Train station name confusion makes monkeys of tourists - Tribune

Sunday, May 2, 2010

Sunday Tribune

Mark Hilliard

Phoenix Park station: nowhere near the Phoenix Park

DISORIENTATED tourists visiting the Phoenix Park are regularly left scratching their heads at least a kilometre away from their destination due to ongoing confusion over train station names.

Local politicians say that because of the misleading naming of the Phoenix Park stop, those unfamiliar with the city have been going to the wrong one, and finding themselves left with a considerable walk.

Iarnród Éireann says that while it had not received many comments on the situation lately it is prepared to examine signage at Ashtown, the station closer to the park, "to indicate its proximity".

"The station was funded by the developers of the Phoenix Park residential development, hence its name," a spokesman said.

However, local councillor Kieran Dennison said complaints were regular and the number of official comments to the company was probably not reflective of the true situation. When this opened the developer had to build it as a condition of building apartments, he said.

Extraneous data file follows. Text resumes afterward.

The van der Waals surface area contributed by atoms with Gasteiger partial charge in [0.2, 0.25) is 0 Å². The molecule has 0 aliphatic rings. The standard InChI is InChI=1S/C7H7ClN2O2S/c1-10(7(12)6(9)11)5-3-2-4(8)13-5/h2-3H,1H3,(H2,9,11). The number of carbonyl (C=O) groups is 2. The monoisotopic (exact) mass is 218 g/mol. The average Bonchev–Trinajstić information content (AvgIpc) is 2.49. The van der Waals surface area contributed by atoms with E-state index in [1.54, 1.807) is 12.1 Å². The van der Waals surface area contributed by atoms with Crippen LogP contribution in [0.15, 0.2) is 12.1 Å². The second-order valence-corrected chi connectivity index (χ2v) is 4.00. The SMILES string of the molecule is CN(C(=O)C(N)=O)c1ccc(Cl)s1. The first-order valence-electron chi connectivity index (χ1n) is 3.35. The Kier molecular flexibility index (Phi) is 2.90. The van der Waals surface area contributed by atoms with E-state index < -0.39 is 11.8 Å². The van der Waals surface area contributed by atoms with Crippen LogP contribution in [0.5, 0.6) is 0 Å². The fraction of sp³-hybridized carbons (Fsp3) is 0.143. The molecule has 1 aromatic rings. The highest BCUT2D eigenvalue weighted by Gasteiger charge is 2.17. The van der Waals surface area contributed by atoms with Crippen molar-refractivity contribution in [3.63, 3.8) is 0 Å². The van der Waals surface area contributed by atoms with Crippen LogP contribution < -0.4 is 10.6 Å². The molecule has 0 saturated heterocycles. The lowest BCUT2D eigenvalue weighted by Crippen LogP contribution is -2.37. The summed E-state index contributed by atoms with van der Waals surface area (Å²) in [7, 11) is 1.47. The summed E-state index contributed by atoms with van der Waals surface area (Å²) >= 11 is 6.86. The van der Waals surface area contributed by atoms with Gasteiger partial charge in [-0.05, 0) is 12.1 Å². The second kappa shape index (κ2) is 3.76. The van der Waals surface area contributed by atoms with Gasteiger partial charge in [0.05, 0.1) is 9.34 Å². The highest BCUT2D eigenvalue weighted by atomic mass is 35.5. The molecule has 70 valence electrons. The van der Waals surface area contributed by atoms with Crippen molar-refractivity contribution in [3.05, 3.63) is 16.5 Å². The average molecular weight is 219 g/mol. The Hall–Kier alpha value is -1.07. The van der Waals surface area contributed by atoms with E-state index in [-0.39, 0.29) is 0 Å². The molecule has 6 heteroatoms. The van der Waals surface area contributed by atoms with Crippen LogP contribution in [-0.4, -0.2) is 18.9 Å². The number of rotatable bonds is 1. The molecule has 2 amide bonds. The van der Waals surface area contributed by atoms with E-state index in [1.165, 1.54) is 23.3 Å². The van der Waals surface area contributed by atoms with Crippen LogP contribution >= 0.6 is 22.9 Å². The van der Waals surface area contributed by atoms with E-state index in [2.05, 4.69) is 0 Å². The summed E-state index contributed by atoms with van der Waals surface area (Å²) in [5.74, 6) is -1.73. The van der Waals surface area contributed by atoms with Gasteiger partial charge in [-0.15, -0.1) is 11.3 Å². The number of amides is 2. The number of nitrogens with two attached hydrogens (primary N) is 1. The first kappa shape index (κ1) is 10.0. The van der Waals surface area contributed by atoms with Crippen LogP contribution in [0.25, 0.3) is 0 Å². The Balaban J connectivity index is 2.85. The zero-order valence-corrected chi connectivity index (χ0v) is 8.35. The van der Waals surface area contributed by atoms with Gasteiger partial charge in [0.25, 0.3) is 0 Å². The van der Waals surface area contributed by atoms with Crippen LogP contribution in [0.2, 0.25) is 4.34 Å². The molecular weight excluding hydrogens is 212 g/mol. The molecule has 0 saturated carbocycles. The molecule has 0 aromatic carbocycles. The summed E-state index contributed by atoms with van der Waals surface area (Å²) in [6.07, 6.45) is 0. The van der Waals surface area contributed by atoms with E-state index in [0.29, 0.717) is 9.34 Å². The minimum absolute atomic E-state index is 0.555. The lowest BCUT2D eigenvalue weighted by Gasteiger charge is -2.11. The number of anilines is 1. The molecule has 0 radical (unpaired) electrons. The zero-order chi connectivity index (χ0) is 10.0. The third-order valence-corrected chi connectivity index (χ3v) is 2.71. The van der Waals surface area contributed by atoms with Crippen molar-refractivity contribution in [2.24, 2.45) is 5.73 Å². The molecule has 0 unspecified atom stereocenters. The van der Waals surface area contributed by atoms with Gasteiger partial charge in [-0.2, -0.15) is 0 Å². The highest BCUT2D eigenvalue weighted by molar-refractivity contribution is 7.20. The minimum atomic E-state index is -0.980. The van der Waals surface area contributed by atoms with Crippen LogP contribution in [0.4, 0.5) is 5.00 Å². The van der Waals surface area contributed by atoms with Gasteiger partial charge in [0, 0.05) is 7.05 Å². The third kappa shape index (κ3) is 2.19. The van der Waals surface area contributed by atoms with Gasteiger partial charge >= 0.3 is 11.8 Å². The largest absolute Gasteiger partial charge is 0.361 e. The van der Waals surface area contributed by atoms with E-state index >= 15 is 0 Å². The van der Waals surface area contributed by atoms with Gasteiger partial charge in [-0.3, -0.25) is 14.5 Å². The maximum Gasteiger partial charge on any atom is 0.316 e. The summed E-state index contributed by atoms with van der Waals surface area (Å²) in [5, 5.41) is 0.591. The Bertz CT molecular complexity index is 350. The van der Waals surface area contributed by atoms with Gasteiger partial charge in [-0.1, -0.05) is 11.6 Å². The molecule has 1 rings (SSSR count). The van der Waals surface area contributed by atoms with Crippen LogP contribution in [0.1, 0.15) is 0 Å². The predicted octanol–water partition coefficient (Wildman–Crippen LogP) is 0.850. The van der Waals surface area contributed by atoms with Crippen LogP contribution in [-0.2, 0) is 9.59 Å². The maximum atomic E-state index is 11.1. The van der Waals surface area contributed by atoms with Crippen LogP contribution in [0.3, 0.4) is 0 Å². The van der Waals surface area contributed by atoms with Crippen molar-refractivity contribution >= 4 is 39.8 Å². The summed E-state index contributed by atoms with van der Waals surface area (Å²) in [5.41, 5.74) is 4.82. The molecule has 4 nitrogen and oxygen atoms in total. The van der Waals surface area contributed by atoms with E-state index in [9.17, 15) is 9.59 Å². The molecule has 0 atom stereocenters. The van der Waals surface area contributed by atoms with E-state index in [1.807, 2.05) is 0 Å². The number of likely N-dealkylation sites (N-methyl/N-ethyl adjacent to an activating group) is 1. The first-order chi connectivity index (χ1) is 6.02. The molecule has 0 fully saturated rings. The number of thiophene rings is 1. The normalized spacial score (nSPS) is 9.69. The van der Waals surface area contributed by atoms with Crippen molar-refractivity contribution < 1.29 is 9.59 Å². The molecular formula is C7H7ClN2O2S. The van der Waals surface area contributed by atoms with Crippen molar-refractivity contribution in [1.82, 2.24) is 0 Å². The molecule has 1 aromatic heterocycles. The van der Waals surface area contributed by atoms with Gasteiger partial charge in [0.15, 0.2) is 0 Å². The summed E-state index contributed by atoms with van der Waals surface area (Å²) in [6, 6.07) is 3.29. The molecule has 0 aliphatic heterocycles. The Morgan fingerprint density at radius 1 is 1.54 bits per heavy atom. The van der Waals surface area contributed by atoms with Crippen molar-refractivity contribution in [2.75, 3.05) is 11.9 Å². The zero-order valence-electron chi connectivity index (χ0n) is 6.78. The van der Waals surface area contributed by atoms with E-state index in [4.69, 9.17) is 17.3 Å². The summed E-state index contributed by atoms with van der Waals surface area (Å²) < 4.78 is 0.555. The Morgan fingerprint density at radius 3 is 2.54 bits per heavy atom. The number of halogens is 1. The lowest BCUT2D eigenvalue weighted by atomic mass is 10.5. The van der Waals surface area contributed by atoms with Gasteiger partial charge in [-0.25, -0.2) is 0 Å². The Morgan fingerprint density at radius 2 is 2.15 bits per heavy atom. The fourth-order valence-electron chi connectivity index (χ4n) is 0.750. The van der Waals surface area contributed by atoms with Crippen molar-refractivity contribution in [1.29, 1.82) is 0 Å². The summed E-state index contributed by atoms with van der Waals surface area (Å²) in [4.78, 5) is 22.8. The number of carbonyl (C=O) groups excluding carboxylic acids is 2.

"It was called the Phoenix Park train station but it is a kilometre away from the park and the actual train station that serves the park is Ashtown.

"Tourists are getting on the train and going to the Phoenix Park, getting off and finding that they have gone at least a kilometre too far.

"There have been complaints. People have mentioned it in the locality. We are probably not even getting the level of complaints that we could have."

Iarnród Éireann said that while it would look at the issue, the majority of tourists visiting the park do so from the entrance near Heuston Station.

Meanwhile, the company has said that a recent inability to refund machine tickets to rail users at Connolly Station was due to a "mis­under­standing".

Customers looking for reimbursements on unused tickets were being told that if they bought them from the automatic machines they were unable

to receive over-the-counter refunds.

A spokesman explained the company was seeking to collect information on refunds recorded in a specific way and this was misinterpreted by staff as not being possible for machine-bought tickets. Instead, forms were filled out and processed.

"Staff will be rebriefed so that tickets not yet used can be refunded over the counter," he said.

May 2, 2010

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